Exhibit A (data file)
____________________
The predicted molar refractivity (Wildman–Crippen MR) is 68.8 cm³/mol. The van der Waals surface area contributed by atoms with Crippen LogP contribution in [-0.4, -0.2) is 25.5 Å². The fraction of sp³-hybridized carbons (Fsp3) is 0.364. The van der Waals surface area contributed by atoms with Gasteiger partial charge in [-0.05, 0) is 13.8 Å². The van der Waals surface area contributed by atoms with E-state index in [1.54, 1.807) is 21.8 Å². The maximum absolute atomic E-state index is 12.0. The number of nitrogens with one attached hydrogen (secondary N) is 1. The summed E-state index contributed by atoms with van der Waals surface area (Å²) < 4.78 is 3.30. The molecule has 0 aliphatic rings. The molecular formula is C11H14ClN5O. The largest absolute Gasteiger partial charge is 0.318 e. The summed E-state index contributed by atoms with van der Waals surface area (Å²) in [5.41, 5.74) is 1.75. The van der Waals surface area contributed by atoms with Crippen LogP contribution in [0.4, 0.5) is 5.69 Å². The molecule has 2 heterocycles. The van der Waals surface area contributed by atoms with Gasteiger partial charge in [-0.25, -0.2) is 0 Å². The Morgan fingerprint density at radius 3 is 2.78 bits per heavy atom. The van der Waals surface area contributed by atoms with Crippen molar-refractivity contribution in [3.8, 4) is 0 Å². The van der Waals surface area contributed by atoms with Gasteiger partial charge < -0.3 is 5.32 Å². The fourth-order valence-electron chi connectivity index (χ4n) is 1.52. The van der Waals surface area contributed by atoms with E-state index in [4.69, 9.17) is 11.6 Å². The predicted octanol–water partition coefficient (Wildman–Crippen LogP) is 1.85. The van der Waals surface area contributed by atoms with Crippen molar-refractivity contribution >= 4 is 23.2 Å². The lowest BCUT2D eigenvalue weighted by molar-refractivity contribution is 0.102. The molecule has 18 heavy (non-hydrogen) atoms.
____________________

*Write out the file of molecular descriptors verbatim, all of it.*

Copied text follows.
The predicted molar refractivity (Wildman–Crippen MR) is 68.8 cm³/mol. The van der Waals surface area contributed by atoms with Crippen LogP contribution in [-0.4, -0.2) is 25.5 Å². The fraction of sp³-hybridized carbons (Fsp3) is 0.364. The van der Waals surface area contributed by atoms with Gasteiger partial charge in [-0.05, 0) is 13.8 Å². The van der Waals surface area contributed by atoms with E-state index in [1.54, 1.807) is 21.8 Å². The maximum absolute atomic E-state index is 12.0. The number of nitrogens with one attached hydrogen (secondary N) is 1. The summed E-state index contributed by atoms with van der Waals surface area (Å²) < 4.78 is 3.30. The molecule has 0 aliphatic rings. The molecular formula is C11H14ClN5O. The largest absolute Gasteiger partial charge is 0.318 e. The summed E-state index contributed by atoms with van der Waals surface area (Å²) in [5.41, 5.74) is 1.75. The van der Waals surface area contributed by atoms with Crippen LogP contribution in [0.4, 0.5) is 5.69 Å². The molecule has 2 heterocycles. The van der Waals surface area contributed by atoms with Gasteiger partial charge in [-0.25, -0.2) is 0 Å². The Morgan fingerprint density at radius 3 is 2.78 bits per heavy atom. The van der Waals surface area contributed by atoms with Crippen molar-refractivity contribution in [3.8, 4) is 0 Å². The van der Waals surface area contributed by atoms with Gasteiger partial charge < -0.3 is 5.32 Å². The fourth-order valence-electron chi connectivity index (χ4n) is 1.52. The van der Waals surface area contributed by atoms with E-state index in [4.69, 9.17) is 11.6 Å². The predicted octanol–water partition coefficient (Wildman–Crippen LogP) is 1.85. The van der Waals surface area contributed by atoms with Crippen molar-refractivity contribution >= 4 is 23.2 Å². The lowest BCUT2D eigenvalue weighted by molar-refractivity contribution is 0.102. The molecule has 18 heavy (non-hydrogen) atoms.